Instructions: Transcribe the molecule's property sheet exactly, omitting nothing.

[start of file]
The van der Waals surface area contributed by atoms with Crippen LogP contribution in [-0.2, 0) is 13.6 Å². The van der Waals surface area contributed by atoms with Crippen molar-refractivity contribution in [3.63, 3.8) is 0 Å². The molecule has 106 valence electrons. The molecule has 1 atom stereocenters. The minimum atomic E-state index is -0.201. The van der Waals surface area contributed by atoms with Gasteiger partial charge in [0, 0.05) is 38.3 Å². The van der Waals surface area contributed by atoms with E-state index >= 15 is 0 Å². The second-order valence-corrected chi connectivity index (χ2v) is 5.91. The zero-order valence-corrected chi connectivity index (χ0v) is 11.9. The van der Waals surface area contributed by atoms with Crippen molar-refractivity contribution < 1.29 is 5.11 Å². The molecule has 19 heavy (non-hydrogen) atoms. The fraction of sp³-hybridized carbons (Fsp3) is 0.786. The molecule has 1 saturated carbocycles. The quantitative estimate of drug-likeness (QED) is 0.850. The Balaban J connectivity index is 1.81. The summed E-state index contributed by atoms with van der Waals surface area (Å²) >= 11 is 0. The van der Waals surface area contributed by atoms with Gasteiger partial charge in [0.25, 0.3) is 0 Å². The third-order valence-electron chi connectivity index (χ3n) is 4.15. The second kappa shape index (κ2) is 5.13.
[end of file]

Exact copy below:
The van der Waals surface area contributed by atoms with Crippen LogP contribution in [-0.2, 0) is 13.6 Å². The van der Waals surface area contributed by atoms with Crippen molar-refractivity contribution in [3.63, 3.8) is 0 Å². The molecule has 106 valence electrons. The molecule has 1 atom stereocenters. The minimum atomic E-state index is -0.201. The van der Waals surface area contributed by atoms with Gasteiger partial charge in [0, 0.05) is 38.3 Å². The van der Waals surface area contributed by atoms with E-state index >= 15 is 0 Å². The second-order valence-corrected chi connectivity index (χ2v) is 5.91. The zero-order valence-corrected chi connectivity index (χ0v) is 11.9. The van der Waals surface area contributed by atoms with Crippen molar-refractivity contribution < 1.29 is 5.11 Å². The molecule has 19 heavy (non-hydrogen) atoms. The fraction of sp³-hybridized carbons (Fsp3) is 0.786. The molecule has 1 saturated carbocycles. The quantitative estimate of drug-likeness (QED) is 0.850. The Balaban J connectivity index is 1.81. The summed E-state index contributed by atoms with van der Waals surface area (Å²) >= 11 is 0. The van der Waals surface area contributed by atoms with Gasteiger partial charge in [0.25, 0.3) is 0 Å². The third-order valence-electron chi connectivity index (χ3n) is 4.15. The second kappa shape index (κ2) is 5.13.